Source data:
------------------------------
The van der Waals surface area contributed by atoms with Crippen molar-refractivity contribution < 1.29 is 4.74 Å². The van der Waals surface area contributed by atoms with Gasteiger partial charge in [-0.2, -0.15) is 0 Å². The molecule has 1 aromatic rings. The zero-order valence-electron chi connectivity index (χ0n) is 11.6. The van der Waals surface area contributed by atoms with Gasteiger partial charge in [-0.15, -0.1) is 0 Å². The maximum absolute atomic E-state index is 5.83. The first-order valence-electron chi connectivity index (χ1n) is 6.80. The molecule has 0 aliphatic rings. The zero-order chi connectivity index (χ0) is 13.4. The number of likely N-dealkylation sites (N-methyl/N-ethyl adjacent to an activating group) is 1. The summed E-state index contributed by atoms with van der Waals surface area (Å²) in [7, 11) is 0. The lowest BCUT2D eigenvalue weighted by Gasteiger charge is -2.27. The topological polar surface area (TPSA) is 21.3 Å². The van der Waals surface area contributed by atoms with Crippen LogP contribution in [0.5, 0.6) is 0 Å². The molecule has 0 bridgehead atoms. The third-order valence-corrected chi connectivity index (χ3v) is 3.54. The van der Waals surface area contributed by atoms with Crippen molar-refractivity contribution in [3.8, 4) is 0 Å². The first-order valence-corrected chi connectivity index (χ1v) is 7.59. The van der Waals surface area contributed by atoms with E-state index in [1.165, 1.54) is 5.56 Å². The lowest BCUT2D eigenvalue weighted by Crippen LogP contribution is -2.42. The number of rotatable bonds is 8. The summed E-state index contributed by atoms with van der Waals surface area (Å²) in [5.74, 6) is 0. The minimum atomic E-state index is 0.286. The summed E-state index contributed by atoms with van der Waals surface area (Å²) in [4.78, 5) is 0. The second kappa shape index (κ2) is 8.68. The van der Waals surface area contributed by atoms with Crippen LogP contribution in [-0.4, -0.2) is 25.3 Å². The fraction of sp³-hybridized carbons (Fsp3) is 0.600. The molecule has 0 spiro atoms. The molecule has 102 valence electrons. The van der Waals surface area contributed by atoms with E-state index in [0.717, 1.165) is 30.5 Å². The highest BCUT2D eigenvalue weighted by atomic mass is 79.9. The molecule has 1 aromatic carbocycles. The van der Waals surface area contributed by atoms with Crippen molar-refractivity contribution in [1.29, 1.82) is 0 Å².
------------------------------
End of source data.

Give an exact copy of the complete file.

The van der Waals surface area contributed by atoms with Crippen molar-refractivity contribution < 1.29 is 4.74 Å². The van der Waals surface area contributed by atoms with Gasteiger partial charge in [-0.2, -0.15) is 0 Å². The molecule has 1 aromatic rings. The zero-order valence-electron chi connectivity index (χ0n) is 11.6. The van der Waals surface area contributed by atoms with Gasteiger partial charge in [-0.15, -0.1) is 0 Å². The maximum absolute atomic E-state index is 5.83. The first-order valence-electron chi connectivity index (χ1n) is 6.80. The molecule has 0 aliphatic rings. The zero-order chi connectivity index (χ0) is 13.4. The number of likely N-dealkylation sites (N-methyl/N-ethyl adjacent to an activating group) is 1. The summed E-state index contributed by atoms with van der Waals surface area (Å²) in [7, 11) is 0. The lowest BCUT2D eigenvalue weighted by Gasteiger charge is -2.27. The topological polar surface area (TPSA) is 21.3 Å². The van der Waals surface area contributed by atoms with Crippen LogP contribution in [0.5, 0.6) is 0 Å². The molecule has 0 bridgehead atoms. The third-order valence-corrected chi connectivity index (χ3v) is 3.54. The van der Waals surface area contributed by atoms with Crippen molar-refractivity contribution in [3.8, 4) is 0 Å². The first-order valence-corrected chi connectivity index (χ1v) is 7.59. The van der Waals surface area contributed by atoms with E-state index in [1.165, 1.54) is 5.56 Å². The lowest BCUT2D eigenvalue weighted by Crippen LogP contribution is -2.42. The number of rotatable bonds is 8. The summed E-state index contributed by atoms with van der Waals surface area (Å²) in [5.74, 6) is 0. The minimum atomic E-state index is 0.286. The summed E-state index contributed by atoms with van der Waals surface area (Å²) in [4.78, 5) is 0. The second kappa shape index (κ2) is 8.68. The van der Waals surface area contributed by atoms with Crippen LogP contribution in [-0.4, -0.2) is 25.3 Å². The fraction of sp³-hybridized carbons (Fsp3) is 0.600. The molecule has 0 spiro atoms. The molecule has 102 valence electrons. The van der Waals surface area contributed by atoms with E-state index in [0.717, 1.165) is 30.5 Å². The highest BCUT2D eigenvalue weighted by atomic mass is 79.9. The molecule has 1 aromatic carbocycles. The van der Waals surface area contributed by atoms with Crippen molar-refractivity contribution in [1.29, 1.82) is 0 Å².